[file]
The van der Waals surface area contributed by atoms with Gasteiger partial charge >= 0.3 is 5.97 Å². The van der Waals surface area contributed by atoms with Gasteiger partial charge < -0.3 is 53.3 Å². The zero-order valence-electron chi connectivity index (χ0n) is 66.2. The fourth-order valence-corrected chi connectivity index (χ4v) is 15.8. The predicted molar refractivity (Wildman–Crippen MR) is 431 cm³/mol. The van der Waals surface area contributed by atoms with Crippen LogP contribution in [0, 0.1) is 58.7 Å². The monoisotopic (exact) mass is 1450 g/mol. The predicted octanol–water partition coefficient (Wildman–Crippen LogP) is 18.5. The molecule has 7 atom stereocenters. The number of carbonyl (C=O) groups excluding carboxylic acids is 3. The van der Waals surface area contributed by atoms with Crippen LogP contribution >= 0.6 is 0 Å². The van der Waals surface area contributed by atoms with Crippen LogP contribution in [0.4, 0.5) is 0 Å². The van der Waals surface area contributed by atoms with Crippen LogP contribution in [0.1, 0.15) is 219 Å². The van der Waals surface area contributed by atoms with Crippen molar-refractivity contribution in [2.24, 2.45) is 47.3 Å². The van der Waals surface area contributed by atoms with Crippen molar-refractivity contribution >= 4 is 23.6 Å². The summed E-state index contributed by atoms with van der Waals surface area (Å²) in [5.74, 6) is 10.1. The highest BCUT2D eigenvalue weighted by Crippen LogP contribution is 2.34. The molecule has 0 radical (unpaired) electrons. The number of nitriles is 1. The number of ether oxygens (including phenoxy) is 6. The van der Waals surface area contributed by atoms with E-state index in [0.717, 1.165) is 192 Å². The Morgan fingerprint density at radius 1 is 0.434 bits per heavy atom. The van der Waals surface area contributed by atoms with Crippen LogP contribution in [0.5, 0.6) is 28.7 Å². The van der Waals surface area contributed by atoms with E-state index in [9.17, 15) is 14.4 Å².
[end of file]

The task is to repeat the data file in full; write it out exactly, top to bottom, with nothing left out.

The van der Waals surface area contributed by atoms with Gasteiger partial charge >= 0.3 is 5.97 Å². The van der Waals surface area contributed by atoms with Gasteiger partial charge < -0.3 is 53.3 Å². The zero-order valence-electron chi connectivity index (χ0n) is 66.2. The fourth-order valence-corrected chi connectivity index (χ4v) is 15.8. The predicted molar refractivity (Wildman–Crippen MR) is 431 cm³/mol. The van der Waals surface area contributed by atoms with Crippen LogP contribution in [0, 0.1) is 58.7 Å². The monoisotopic (exact) mass is 1450 g/mol. The predicted octanol–water partition coefficient (Wildman–Crippen LogP) is 18.5. The molecule has 7 atom stereocenters. The number of carbonyl (C=O) groups excluding carboxylic acids is 3. The van der Waals surface area contributed by atoms with Crippen LogP contribution >= 0.6 is 0 Å². The van der Waals surface area contributed by atoms with Crippen LogP contribution in [0.4, 0.5) is 0 Å². The van der Waals surface area contributed by atoms with Crippen LogP contribution in [0.1, 0.15) is 219 Å². The van der Waals surface area contributed by atoms with Crippen molar-refractivity contribution in [2.24, 2.45) is 47.3 Å². The van der Waals surface area contributed by atoms with Crippen molar-refractivity contribution >= 4 is 23.6 Å². The summed E-state index contributed by atoms with van der Waals surface area (Å²) in [5.74, 6) is 10.1. The highest BCUT2D eigenvalue weighted by Crippen LogP contribution is 2.34. The molecule has 0 radical (unpaired) electrons. The number of nitriles is 1. The number of ether oxygens (including phenoxy) is 6. The van der Waals surface area contributed by atoms with E-state index in [0.717, 1.165) is 192 Å². The Morgan fingerprint density at radius 1 is 0.434 bits per heavy atom. The van der Waals surface area contributed by atoms with Crippen LogP contribution in [0.5, 0.6) is 28.7 Å². The van der Waals surface area contributed by atoms with E-state index in [9.17, 15) is 14.4 Å².